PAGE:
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COMMUNICATION

Sounds, signals, and gestures make up an animal’s LANGUAGE, and are essential to survival. The method of communication often depends on how close together the animals are. Sound is effective over long distances and in the dark, whereas body language and light are visual signals that are generally used at close quarters. Smell is used to communicate breeding times and to indicate territorial boundaries. Animals usually communicate with members of their own species using a code that only they can understand.

HOWLING WOLVES

Wolves live in social groups called packs, consisting of a dominant male and female and their offspring. They communicate using body language, sounds, and scent. They use their ears, tails, and facial expressions to convey dominance and submission depending on their position in the pack. Wolves whine to greet one another, and howl to let others know they are there.

FEAR

When they are afraid, chimps open their lips but keep their teeth together, rather like a forced smile. Chimps use this expression when they are approached by a chimp of higher rank.

SUBMISSION

When chimps pout with their mouths slightly open, they are indicating submission to a higher-ranking chimp, possibly after a dispute of some kind. They may whimper at the same time.

EXCITEMENT

An open mouth suggests excitement. Young chimps use this face when they are playing. It is accompanied by grunts and screams. The more excited the chimps, the louder the grunts are.

BIG FIN REEF SQUID

Many animals in the deep ocean, ranging from squid to plankton, produce shimmering light to communicate. This light is referred to as bioluminescence. Some animals produce it themselves in organs called photophores. Others have sacs of bacteria in their skin that produce light. Animals use light to find mates and food, for defence, and camouflage.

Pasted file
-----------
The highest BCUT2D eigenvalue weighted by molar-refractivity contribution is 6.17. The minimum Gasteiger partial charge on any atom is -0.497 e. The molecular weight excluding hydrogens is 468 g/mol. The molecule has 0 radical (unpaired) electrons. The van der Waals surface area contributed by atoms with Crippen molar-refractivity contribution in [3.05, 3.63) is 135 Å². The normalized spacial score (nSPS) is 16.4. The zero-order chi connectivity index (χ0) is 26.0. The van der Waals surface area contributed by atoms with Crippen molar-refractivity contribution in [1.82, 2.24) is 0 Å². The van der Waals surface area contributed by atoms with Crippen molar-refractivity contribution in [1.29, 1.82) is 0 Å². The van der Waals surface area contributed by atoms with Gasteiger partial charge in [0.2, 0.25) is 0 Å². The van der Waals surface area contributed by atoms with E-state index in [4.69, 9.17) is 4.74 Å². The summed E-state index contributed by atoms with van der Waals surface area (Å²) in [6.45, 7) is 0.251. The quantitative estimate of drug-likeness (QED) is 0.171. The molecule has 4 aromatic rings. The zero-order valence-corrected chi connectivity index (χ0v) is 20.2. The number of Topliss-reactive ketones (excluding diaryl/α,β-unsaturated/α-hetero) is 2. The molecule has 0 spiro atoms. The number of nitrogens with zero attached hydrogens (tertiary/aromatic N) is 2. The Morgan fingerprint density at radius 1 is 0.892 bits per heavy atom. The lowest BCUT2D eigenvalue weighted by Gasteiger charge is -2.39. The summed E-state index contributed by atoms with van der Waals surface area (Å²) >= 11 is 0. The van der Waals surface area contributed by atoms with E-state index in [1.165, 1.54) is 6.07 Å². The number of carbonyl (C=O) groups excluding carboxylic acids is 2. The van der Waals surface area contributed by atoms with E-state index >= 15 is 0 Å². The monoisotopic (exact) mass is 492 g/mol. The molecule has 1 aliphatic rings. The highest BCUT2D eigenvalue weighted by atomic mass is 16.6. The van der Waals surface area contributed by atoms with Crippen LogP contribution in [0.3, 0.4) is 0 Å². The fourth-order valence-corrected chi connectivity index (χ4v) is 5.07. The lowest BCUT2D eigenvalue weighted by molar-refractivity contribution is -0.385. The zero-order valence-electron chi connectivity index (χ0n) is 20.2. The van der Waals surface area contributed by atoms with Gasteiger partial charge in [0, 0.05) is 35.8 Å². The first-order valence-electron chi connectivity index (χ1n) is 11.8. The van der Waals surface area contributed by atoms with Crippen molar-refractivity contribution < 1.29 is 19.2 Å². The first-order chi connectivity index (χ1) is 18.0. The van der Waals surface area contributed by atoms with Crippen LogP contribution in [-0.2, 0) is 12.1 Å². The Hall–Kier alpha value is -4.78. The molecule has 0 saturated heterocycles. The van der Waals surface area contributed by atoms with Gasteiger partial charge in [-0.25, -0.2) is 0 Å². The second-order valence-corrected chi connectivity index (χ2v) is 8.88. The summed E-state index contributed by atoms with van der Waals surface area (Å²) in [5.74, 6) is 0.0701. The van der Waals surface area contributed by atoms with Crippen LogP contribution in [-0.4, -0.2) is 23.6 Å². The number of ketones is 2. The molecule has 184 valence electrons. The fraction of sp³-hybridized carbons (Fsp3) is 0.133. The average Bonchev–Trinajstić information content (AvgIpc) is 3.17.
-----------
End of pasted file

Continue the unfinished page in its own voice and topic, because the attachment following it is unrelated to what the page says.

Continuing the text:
BOTTLE-NOSED DOLPHINS

Dolphins are highly communicative and make many noises, despite the fact they have no vocal chords. The clicks, squeaks, whistles, and trills that dolphins make are made by muscles in their blow hole – the hole on the top of the head through which they breathe when they come to the surface.

SCENTED MESSAGE

Capybaras of South America live in family groups. The dominant male has a large scent gland on the top of his nose, called a murillo. He rubs it on objects to mark the boundaries of his territory and to warn off intruders. The scent message remains until he returns to remark the spot. Many animals communicate through scent.

BIOGRAPHY: JANE GOODALL British, 1934-

Jane Goodall has been studying the behaviour of chimpanzees for over 40 years. She was the first person to record that chimps make and use tools, a skill previously attributed only to humans. Her study methods – monitoring a family of chimpanzees in their natural environment – revolutionized research on ape behaviour.

LANGUAGE

Unlike human language, animal language is not dominated by vocal signals. They use combinations of behaviour to talk to one another. Some animals communicate using high- and low- frequency sounds, which humans cannot hear, while others communicate using light that is invisible to people. Some animals use smell to communicate with one another.

CHIRPING GRASSHOPPER

Many male insects produce sound by rubbing together certain hard parts of their bodies. Grasshoppers and crickets produce chirping sounds called stridulation to attract females. Some grasshoppers rub their hind legs across their forewings. Crickets rub the top part of their hind legs against their abdomen.

LOW-FREQUENCY SOUNDS

Elephants produce many sounds, including some that humans cannot hear. These low-frequency rumbles travel over long distances through the air and under the ground. Elephants detect the vibrations with their feet and the tip of their trunks. These sounds may explain how lone male elephants find females and how family members communicate when they are a long way from each other.

FIND OUT MORE

Senses
Populations

Copyright © 2007 Dorling Kindersley

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